It's easy to get it horribly wrong with PC cooling. Perhaps you didn't spend quite enough on the main CPU cooler or you bought the cheapest case fans you could find. They're loud, lack any form of lighting, and don't push enough air through the PC case. Now, look at the ASUS ROG Strix XF120, which is on sale for $20.
There are countless fans out there and some are notably expensive. You truly get what you pay for when it comes to PC fans and the ASUS ROG Strix XF120 is no exception. With an MSRP of $30, this Amazon Prime Day deal is much more of an enticing proposition for improving your PC thermal performance.
Grab yourself a magnetic ASUS PC fan for less
ASUS ROG Strix XF120 |
The ASUS range of ROG Strix XF fans contains premium coolers for desktop PCs. They utilize maglev bearings for up to 400,000 hours of spin time, emit just 22.5dBA of audible noise, and can be used as case or radiator blowers.
So, what makes this fan from ASUS worth the price, especially when at launch it cost a whopping $30? It's all about the internal components. The bearing is what connects the spinning housing to the main frame and better bearing types help reduce noise, drag, and improve the lifespan of the fan itself.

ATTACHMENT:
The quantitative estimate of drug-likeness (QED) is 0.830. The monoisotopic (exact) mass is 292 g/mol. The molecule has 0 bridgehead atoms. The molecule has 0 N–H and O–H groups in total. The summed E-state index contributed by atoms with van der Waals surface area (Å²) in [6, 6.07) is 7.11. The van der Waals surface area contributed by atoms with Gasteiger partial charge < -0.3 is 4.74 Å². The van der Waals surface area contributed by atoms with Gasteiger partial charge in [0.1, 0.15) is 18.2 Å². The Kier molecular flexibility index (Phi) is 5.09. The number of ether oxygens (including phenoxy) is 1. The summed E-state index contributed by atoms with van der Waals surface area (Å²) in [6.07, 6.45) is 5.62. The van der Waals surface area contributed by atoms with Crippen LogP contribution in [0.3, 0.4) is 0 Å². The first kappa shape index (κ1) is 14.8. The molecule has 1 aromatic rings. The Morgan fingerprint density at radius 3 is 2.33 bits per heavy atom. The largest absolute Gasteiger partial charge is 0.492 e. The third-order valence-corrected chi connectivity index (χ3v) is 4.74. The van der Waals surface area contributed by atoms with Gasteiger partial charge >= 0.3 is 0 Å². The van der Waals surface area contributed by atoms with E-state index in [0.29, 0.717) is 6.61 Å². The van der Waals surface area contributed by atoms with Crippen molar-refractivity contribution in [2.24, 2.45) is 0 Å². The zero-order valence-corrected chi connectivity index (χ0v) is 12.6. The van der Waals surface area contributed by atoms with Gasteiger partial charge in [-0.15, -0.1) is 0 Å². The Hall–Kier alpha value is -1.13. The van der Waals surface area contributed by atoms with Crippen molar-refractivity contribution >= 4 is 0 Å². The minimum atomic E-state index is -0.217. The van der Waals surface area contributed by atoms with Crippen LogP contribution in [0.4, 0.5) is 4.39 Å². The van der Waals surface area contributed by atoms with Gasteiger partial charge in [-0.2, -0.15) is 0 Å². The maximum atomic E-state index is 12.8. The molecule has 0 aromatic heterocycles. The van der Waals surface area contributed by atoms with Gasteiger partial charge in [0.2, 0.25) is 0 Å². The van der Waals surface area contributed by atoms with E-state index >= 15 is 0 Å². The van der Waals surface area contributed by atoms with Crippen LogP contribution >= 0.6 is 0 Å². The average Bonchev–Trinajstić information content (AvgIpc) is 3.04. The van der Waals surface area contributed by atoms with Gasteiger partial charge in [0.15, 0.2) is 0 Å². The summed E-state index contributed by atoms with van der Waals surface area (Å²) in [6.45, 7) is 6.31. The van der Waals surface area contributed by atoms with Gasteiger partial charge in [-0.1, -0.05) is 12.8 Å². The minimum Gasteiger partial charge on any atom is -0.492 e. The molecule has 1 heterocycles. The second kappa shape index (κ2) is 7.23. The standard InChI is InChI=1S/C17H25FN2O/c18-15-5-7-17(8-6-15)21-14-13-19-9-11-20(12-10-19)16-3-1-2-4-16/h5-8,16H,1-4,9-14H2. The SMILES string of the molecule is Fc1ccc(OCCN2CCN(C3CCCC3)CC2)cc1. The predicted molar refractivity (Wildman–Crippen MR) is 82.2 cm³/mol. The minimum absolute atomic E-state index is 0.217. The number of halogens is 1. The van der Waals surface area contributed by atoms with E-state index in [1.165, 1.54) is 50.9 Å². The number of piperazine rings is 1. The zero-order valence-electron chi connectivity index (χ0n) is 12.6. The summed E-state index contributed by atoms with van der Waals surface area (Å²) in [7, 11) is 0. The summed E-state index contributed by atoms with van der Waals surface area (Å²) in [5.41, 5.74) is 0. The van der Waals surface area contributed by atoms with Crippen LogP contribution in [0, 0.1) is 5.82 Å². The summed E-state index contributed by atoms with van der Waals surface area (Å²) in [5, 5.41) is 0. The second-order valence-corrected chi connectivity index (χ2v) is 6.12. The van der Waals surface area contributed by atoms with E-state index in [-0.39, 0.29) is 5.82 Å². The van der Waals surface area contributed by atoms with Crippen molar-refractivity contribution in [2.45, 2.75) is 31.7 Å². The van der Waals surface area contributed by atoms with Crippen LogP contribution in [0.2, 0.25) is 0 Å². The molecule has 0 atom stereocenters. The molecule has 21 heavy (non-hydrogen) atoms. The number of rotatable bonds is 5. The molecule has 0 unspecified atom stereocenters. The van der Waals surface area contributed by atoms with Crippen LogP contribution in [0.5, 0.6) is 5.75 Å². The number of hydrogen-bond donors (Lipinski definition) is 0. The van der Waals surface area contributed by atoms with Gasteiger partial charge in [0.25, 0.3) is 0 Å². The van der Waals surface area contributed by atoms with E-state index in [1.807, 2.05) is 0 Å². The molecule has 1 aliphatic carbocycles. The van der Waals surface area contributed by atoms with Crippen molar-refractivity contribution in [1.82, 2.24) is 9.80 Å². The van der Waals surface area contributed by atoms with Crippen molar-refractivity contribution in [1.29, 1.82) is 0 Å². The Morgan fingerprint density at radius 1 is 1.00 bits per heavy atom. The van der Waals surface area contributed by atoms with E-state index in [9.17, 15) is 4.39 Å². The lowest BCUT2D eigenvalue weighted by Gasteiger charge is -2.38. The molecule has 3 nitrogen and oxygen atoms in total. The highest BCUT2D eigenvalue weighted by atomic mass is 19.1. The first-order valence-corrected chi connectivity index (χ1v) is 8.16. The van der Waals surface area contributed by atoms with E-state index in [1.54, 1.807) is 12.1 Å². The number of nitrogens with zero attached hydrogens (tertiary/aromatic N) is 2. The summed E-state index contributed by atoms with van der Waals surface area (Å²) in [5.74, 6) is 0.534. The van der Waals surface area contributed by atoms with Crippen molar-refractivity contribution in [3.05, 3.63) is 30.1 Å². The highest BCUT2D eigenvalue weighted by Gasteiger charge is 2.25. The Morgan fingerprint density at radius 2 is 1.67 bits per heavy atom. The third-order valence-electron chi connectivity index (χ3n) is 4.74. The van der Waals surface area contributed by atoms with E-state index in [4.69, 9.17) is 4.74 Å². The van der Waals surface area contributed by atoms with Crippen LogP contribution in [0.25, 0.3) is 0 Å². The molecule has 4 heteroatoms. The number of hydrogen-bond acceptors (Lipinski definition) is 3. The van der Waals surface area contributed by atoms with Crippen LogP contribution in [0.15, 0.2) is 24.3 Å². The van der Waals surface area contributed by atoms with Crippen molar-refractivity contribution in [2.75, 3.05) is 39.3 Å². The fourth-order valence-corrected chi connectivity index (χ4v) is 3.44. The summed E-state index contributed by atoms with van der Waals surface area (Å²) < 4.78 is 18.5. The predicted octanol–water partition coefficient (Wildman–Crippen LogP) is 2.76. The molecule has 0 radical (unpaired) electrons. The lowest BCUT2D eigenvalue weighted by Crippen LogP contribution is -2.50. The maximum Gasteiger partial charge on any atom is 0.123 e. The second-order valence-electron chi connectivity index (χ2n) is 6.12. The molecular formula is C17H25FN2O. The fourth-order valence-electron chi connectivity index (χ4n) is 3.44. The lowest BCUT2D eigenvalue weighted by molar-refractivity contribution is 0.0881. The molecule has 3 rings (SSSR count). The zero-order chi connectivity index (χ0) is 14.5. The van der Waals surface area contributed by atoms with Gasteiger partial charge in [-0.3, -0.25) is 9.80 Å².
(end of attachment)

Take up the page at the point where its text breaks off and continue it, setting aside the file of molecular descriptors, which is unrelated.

MagLev bearings are about as good as you can get right now in the fan industry. Usually, you'd have ball bearings, but magnetic technology removes the balls altogether and essentially acts as a levitation device, making sure the spinning housing and main frame are always a precise distance apart across the entire diameter.
This all makes for a whisper-quiet fan operation of around 22.5dBA and a lifespan estimation of 400,000 hours. Compare that to the leading ball-bearing fans with a lifespan of just 150,000 hours. It's a hybrid design too, meaning you could use this fan as a case or radiator cooler.
Stay tuned to Windows Central for the next few days as we're rounding up all the best Prime Day PC deals if you're looking to upgrade an existing rig or build a new PC from scratch.
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Rich Edmonds was formerly a Senior Editor of PC hardware at Windows Central, covering everything related to PC components and NAS. He's been involved in technology for more than a decade and knows a thing or two about the magic inside a PC chassis. You can follow him on Twitter at @RichEdmonds.